Price-Earnings Ratio 5-Year High 32.7 na 64.8
    Price-Earnings Ratio 5-Year Low 11.0 na 16.4

    High and Low P/Es
    Price-earnings ratios run the gamut from the company selling at a high price because it is the latest story stock on Wall Street, to a company experiencing financial difficulties. Investors looking for reasonably priced growth stocks should avoid both very high and very low P/Es for the following reasons:

    • Low P/Es: In general, there are two types of companies that have very low price-earnings ratios—companies that are experiencing financial difficulties, or those in neglected industries. Although some investors see value in low P/Es, the risks of investing in financially troubled firms usually outweigh the benefits since the risk of these firms going bankrupt is high. Neglected stocks tend to be ignored by the market because of bad news surrounding the company itself or the industry in which it operates. It takes patience to wait for these conditions to change, conditions which are not favorable for investors seeking growth.

    • High P/Es: High P/E stocks are almost invariably expected to show rapid earnings growth and are typically young, fast-growing companies. A company with a high price-earnings ratio will eventually have to meet its growth expectations by substantially increasing its earnings, or its stock price will drop. It is also important to note that in a few cases, a price-earnings ratio may be abnormally high because a company has had a temporary setback and written off some long-term losses against the current short-term earnings.

    P/Es and Accounting Earnings
    As we have seen, the simple price-earnings ratio is a useful measure to quickly find out if any stock is overpriced, fairly priced, or underpriced relative to a company’s money-making potential. This use makes the P/E a valuable tool, but it has its shortcomings.

    The primary drawbacks all have something to do with the denominator in the price-earnings ratio: accounting earnings. Accounting earnings can be influenced by somewhat arbitrary accounting rules that provide a company’s management with flexibility in managing the apparent profitability of the firm. A prominent example of earnings management is the use of historical cost in depreciation and inventory valuation. In times of high inflation, inventory and depreciation costs tend to be understated; the replacement costs of both goods and capital equipment will rise with the general level of prices. Thus, price-earnings ratios tend to be lower during times of high inflation because the market views earnings in these periods as lower quality and artificially distorted by inflation.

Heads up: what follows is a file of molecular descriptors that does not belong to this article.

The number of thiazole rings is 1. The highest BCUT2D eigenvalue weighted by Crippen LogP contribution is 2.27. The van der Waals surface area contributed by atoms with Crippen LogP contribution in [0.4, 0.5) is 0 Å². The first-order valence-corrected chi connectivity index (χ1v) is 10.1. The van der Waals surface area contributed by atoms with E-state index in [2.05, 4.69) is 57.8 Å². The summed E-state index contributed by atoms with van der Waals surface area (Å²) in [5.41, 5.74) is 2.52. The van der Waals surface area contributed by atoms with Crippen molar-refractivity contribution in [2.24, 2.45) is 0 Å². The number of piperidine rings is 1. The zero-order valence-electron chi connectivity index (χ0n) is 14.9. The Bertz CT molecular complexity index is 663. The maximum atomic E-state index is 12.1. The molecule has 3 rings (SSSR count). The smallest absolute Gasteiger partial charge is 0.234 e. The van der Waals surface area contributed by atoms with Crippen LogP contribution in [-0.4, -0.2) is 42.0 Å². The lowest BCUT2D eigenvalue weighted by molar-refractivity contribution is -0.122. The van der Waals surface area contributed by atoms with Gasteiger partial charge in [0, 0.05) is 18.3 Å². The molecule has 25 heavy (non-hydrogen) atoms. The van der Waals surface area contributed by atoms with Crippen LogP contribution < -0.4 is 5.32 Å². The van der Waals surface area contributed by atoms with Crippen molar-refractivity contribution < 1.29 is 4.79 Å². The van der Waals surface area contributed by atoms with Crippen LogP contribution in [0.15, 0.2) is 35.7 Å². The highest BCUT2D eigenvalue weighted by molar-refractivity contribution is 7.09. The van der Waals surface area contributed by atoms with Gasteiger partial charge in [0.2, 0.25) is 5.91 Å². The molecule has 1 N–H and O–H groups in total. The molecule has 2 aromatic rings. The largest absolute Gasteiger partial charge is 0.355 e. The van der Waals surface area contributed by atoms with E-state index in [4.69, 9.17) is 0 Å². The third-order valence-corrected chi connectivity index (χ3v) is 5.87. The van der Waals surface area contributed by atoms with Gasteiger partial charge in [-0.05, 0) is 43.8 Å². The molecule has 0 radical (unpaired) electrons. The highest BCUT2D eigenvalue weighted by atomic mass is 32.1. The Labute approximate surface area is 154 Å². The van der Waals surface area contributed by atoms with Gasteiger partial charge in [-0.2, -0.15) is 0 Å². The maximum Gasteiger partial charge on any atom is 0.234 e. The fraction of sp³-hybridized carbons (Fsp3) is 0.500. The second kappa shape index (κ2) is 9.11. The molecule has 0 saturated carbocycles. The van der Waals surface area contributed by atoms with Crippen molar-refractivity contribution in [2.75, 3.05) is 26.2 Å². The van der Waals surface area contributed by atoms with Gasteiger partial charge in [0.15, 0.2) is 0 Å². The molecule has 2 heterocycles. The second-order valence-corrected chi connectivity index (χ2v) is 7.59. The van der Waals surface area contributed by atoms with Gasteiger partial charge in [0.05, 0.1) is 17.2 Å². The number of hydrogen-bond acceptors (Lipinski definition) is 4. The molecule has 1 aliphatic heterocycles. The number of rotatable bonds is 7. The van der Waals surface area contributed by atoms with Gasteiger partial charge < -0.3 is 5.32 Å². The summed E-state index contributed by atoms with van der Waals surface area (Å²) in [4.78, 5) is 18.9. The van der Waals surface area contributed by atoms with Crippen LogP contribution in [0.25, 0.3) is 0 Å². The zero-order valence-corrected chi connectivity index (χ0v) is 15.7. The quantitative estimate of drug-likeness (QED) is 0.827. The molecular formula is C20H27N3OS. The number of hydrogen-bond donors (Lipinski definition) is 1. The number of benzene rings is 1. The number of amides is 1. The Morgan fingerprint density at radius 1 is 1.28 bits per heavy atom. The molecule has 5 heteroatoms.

Extraordinary Earnings

    Whenever you are analyzing earnings, the issue of how to handle one-time events comes into play. Extraordinary earnings can distort the actual trend in earnings and make company performance look better or worse than a comparison against a firm without special events. I recommend excluding these non-recurring items and analyze growth in earnings from continuing operations only. This is what is being shown in the example here.

    Step 3: How Does the Price Relate to Future EPS Growth?

    While the price-earnings ratio is a useful tool in analyzing earnings relative to price, it alone does not provide the whole picture of a stock’s real value. For that, you need to understand the PEG ratio, or the price-earnings ratio in relation to a company’s long-run growth prospects.

    The PEG ratio, in various forms, may very well be the most important metric to any investor seeking growth stocks at reasonable prices. The PEG gauges the balance between a stock’s growth potential and its value. The PEG ratio is calculated by dividing the P/E by the company’s projected earnings per share growth rate for the next five years.

    A common rule is that a company’s earnings growth rate should be roughly equal to its price-earnings ratio. In other words, the PEG ratio should be about 1.0 and, in most cases, closer to 0.5. To an investor seeking reasonably priced growth, a PEG below 1.0 indicates that a stock’s price is lower than it should be given its earnings growth and warrants further analysis.